A clear advantage of “decolonial” over “postcolonial,” however, is how easily it can be transformed into the imperative or exhortative, more conveniently transitive verb “decolonize.” This, as best as I can render it, means to “eliminate the racism from” or “expose the Eurocentric bias in” any given target perceived to be in need of such denunciation or critique. Along with more and more publications featuring the term “decolonizing” (e.g., book titles such as Decolonizing the Map; Decolonising the University; and Decolonizing Data), see the new “Decolonize That!” series being published by OR Books, with 2022 titles such as Decolonize Museums; Decolonize Hipsters; Decolonize Self-Care; and the forthcoming Decolonize Multiculturalism. The postcolonial will clearly not lend itself nearly so well to this kind of slogan-making. This is no doubt one reason for the challenge on postcolonialism’s left flank to its niche as the more conventional status quo jargon.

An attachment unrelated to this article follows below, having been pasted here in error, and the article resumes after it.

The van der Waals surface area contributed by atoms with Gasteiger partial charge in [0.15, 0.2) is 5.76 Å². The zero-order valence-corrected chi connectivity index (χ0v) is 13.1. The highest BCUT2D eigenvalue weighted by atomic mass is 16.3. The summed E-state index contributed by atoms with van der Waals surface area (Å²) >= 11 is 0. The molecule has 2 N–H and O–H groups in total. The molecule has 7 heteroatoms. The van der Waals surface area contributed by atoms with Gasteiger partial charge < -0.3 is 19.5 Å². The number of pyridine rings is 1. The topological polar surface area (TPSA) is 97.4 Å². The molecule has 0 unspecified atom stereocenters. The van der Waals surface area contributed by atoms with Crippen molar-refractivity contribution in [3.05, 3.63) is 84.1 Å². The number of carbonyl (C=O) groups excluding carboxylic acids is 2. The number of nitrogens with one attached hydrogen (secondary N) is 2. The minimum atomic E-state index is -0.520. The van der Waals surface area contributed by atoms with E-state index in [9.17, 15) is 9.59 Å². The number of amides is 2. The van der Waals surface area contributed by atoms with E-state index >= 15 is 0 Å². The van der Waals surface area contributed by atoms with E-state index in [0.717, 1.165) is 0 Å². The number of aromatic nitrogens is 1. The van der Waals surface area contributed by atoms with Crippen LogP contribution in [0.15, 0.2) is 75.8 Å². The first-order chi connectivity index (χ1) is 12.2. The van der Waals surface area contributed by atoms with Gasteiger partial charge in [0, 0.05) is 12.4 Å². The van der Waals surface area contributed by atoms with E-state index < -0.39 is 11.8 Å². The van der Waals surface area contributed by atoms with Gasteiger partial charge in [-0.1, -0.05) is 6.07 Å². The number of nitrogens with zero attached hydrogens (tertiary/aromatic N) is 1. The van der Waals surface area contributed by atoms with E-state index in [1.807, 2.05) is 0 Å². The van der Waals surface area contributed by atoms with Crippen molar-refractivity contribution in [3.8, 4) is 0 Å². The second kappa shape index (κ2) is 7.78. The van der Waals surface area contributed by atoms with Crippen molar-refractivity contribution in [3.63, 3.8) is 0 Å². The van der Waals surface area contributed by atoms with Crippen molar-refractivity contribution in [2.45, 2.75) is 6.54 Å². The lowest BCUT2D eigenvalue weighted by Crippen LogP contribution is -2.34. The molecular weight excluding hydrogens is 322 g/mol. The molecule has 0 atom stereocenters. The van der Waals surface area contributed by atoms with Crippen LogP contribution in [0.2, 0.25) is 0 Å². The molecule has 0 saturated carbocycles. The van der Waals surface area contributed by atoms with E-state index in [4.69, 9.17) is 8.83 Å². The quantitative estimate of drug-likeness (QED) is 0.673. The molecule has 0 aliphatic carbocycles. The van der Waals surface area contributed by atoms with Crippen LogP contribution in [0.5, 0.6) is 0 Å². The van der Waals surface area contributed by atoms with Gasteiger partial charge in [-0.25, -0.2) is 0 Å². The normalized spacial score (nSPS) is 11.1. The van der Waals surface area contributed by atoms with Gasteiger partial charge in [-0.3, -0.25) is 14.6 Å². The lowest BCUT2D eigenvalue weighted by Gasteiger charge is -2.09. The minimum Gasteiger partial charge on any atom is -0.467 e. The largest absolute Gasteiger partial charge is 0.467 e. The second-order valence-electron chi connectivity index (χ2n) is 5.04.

Yet slogans built around the terms “decolonial” and “decolonize” may in certain instances be traceable to “decoloniality,” despite its being the more narrowly academic term of art — and even to a Spanish original, “decolonialidad.” It may not be possible to be certain about this, but we likely owe such a possible crossover in significant part to the critic and scholar Walter D. Mignolo. Occupying an endowed chair at Duke University, Mignolo is without doubt the most frequently cited authority in the current explosion of scholarship proclaiming political and theoretical allegiance to decoloniality. A native of Argentina initially trained as a scholar of both semiotics and Latin American literature of the colonial period, Mignolo credits the late Peruvian sociologist Aníbal Quijano with introducing the concept of decoloniality — here in relation to Quijano’s theory of the “colonial matrix of power” (originally “la colonialidad del poder”), purportedly first articulated in his 1991 article “Colonialidad y modernidad / racionalidad” (“Coloniality and Modernity / Rationality”). In Mignolo’s numerous writings, stretching as far back as 1995’s The Darker Side of the Renaissance: Literacy, Territoriality, & Colonization and comprising his 2000 monograph, Local Histories / Global Designs: Coloniality, Subaltern Knowledges and Border Thinking, decoloniality has either yet to make its literal appearance or has still not assumed its currently commandeering discursive position. Up until Mignolo’s 2011 book, The Darker Side of Western Modernity, first preference is still being given to earlier coinages, such as Mignolo’s erstwhile favorite, “post-Occidentalism,” and to the by then (and still) ubiquitous “border thinking.”